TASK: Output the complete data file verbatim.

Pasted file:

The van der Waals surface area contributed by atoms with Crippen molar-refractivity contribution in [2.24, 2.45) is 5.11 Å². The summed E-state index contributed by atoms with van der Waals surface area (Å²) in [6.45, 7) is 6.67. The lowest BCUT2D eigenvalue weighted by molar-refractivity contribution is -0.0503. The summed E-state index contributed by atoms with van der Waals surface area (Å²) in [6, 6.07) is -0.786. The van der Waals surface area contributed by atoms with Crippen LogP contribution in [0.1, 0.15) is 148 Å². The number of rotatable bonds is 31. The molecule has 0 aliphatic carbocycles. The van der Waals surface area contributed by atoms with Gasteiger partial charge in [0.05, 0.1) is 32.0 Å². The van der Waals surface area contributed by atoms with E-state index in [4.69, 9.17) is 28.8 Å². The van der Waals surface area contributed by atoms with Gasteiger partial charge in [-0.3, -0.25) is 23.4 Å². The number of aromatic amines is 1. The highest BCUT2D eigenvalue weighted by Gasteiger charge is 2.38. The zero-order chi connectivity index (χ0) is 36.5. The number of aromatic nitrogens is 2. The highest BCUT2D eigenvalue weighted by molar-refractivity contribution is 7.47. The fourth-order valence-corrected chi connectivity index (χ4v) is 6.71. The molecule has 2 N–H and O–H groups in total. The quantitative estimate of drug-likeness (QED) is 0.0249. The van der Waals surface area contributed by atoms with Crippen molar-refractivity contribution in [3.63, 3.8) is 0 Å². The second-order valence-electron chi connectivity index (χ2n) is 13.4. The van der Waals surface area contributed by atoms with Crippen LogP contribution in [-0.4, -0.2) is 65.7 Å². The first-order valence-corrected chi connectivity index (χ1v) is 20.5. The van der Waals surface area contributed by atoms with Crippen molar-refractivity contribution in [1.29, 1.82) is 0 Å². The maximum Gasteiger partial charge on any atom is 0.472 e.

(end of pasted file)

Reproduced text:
The van der Waals surface area contributed by atoms with Crippen molar-refractivity contribution in [2.24, 2.45) is 5.11 Å². The summed E-state index contributed by atoms with van der Waals surface area (Å²) in [6.45, 7) is 6.67. The lowest BCUT2D eigenvalue weighted by molar-refractivity contribution is -0.0503. The summed E-state index contributed by atoms with van der Waals surface area (Å²) in [6, 6.07) is -0.786. The van der Waals surface area contributed by atoms with Crippen LogP contribution in [0.1, 0.15) is 148 Å². The number of rotatable bonds is 31. The molecule has 0 aliphatic carbocycles. The van der Waals surface area contributed by atoms with Gasteiger partial charge in [0.05, 0.1) is 32.0 Å². The van der Waals surface area contributed by atoms with E-state index in [4.69, 9.17) is 28.8 Å². The van der Waals surface area contributed by atoms with Gasteiger partial charge in [-0.3, -0.25) is 23.4 Å². The number of aromatic amines is 1. The highest BCUT2D eigenvalue weighted by Gasteiger charge is 2.38. The zero-order chi connectivity index (χ0) is 36.5. The number of aromatic nitrogens is 2. The highest BCUT2D eigenvalue weighted by molar-refractivity contribution is 7.47. The fourth-order valence-corrected chi connectivity index (χ4v) is 6.71. The molecule has 2 N–H and O–H groups in total. The quantitative estimate of drug-likeness (QED) is 0.0249. The van der Waals surface area contributed by atoms with Crippen molar-refractivity contribution in [3.63, 3.8) is 0 Å². The second-order valence-electron chi connectivity index (χ2n) is 13.4. The van der Waals surface area contributed by atoms with Crippen LogP contribution in [-0.4, -0.2) is 65.7 Å². The first-order valence-corrected chi connectivity index (χ1v) is 20.5. The van der Waals surface area contributed by atoms with Crippen molar-refractivity contribution in [1.29, 1.82) is 0 Å². The maximum Gasteiger partial charge on any atom is 0.472 e.